They keep their attention fixed on getting the money to pay off the troops, while aiming at burdening the people in the way they will feel it least, so that they may not have reason to complain, past scars being sensitive yet, although it is supposed that at present they will submit readily to any decree, in the assurance that all that is being done is to relieve them of heavier burdens, which used to be regular.
They do not lose sight of the establishment of the militia of the respective counties; many are already on foot and others are directed not to delay the execution.

The House of Peers has devoted all its time to restoring to certain lords the property (beni) lost by the usurpation of the rebels.
Yesterday it voted the restoration to the family of the earl of Arundel, now at Padua, of the dukedom of Norfolk, taken away under Queen Elizabeth, and now it only wants the concurrence of the Commons and the king's assent, which are matters of course.
[SEE… ]

Seeing that in the Lower House there are many members of unquiet spirit owing to differences over religion, who though unable to prevent decisions tending to quiet and the welfare of the nation, do their best to delay them, the king has decided to dissolve parliament and summon a new one.
He therefore sent word the day before yesterday that they shall issue the writs, which he has ready, with speed, because on the 20th inst., old style, he means to dissolve the present parliament, and that the members shall all go home. Meanwhile they are despatching the things begun in the short time left.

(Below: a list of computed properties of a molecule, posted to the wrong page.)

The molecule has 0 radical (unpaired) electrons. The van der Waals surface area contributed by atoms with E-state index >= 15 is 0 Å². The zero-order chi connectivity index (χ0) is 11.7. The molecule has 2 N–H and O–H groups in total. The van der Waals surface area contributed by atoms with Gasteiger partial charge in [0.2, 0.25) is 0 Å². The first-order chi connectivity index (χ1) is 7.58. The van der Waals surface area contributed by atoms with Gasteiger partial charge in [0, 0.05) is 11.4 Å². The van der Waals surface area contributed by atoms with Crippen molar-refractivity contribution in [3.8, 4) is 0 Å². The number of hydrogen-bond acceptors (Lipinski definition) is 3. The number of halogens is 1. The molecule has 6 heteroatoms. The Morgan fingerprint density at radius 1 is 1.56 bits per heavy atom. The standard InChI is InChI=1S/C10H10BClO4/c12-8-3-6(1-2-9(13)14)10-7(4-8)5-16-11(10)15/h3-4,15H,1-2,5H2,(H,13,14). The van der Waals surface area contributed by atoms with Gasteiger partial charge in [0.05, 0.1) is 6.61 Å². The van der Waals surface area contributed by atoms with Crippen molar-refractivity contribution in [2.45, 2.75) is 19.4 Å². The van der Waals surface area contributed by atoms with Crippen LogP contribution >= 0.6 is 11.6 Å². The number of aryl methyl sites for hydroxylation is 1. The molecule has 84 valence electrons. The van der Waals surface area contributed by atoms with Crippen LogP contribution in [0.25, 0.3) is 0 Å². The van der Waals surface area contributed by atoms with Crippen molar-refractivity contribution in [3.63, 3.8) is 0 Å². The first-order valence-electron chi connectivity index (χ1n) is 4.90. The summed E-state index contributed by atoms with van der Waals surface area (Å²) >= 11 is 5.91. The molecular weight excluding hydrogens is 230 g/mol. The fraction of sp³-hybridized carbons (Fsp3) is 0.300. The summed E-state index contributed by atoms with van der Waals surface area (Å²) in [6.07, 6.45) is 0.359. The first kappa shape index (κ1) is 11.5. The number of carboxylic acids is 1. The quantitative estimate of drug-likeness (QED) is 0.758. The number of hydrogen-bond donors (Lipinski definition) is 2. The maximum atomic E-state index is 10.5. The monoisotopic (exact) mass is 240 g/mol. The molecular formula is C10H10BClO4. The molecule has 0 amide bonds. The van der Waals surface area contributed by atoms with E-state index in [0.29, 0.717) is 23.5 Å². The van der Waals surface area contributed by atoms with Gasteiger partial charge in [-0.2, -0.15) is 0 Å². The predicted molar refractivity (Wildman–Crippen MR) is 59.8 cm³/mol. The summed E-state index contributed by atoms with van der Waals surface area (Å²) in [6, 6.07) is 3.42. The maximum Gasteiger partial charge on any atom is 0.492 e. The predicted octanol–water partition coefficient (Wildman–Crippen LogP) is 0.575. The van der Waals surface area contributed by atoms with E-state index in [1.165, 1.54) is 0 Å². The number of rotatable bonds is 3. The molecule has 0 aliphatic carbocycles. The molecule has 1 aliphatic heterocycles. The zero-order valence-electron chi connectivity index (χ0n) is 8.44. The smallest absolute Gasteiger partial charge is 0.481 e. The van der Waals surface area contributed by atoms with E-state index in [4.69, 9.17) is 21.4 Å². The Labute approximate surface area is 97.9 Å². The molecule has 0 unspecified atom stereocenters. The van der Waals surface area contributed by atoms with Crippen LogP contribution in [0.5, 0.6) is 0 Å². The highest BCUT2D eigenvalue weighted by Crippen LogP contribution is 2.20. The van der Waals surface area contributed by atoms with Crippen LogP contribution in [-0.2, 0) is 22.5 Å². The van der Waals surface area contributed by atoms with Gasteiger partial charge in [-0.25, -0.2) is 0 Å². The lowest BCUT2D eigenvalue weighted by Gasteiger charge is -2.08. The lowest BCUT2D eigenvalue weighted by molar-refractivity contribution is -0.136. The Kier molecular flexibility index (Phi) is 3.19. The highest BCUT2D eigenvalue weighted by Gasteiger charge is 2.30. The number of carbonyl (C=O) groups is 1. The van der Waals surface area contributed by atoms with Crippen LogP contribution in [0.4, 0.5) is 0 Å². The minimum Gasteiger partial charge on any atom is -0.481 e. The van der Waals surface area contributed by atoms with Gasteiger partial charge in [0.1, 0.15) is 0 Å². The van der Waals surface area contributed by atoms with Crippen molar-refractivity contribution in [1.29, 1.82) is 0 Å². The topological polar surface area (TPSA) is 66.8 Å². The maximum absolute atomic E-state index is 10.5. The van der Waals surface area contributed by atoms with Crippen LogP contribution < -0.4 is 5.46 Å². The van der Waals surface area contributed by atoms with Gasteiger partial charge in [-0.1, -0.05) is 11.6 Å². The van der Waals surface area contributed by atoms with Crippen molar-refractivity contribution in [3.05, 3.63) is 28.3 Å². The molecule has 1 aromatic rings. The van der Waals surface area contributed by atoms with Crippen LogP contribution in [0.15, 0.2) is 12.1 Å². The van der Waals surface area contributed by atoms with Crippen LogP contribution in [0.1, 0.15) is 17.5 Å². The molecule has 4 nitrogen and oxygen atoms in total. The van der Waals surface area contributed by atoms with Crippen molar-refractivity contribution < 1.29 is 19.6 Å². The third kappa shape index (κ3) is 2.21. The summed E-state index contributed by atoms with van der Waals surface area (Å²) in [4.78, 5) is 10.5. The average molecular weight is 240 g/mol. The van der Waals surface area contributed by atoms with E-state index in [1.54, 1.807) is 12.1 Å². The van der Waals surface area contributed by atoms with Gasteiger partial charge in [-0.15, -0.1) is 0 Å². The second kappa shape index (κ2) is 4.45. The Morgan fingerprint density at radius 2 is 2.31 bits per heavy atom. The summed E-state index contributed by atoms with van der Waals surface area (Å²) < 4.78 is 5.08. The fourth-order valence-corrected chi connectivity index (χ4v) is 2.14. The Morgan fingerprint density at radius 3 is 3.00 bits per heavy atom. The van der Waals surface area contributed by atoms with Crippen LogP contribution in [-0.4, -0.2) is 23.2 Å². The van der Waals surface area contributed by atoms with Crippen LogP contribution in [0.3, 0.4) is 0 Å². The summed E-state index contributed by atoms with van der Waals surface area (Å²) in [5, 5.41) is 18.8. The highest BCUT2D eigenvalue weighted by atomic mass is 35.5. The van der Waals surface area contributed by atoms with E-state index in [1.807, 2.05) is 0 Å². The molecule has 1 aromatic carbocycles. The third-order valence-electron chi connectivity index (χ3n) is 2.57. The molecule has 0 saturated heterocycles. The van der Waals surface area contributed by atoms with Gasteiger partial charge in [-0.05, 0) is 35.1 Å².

His Majesty's coronation is fixed for the 6/16 February, after which a new parliament will be summoned and as care will be taken to nominate persons entirely devoted to the king they will take many decisions which are required to clinch the royal authority, which cannot yet be called total and absolute, in the person of the present king who is compelled to depend in large part on the Presbyterians and not to offend them, seeing that they restored him to his throne, but by dissimulation and blandishment he will strengthen himself and consolidate for the future.

San Diego Sarah  •  Link


The Lower House had prepared a declaration to cause all the laws against the Roman Catholics of the time of Queen Elizabeth to be put in force, but being sent to the Lords it has lain dormant, and is not expected to pass.
It seems the king does not want anything to be done against them, as he found them faithful and true during his misfortunes, and thinks it no more than a poor return to leave them undisturbed in their opinions and to shut his eyes to the private exercise of their faith.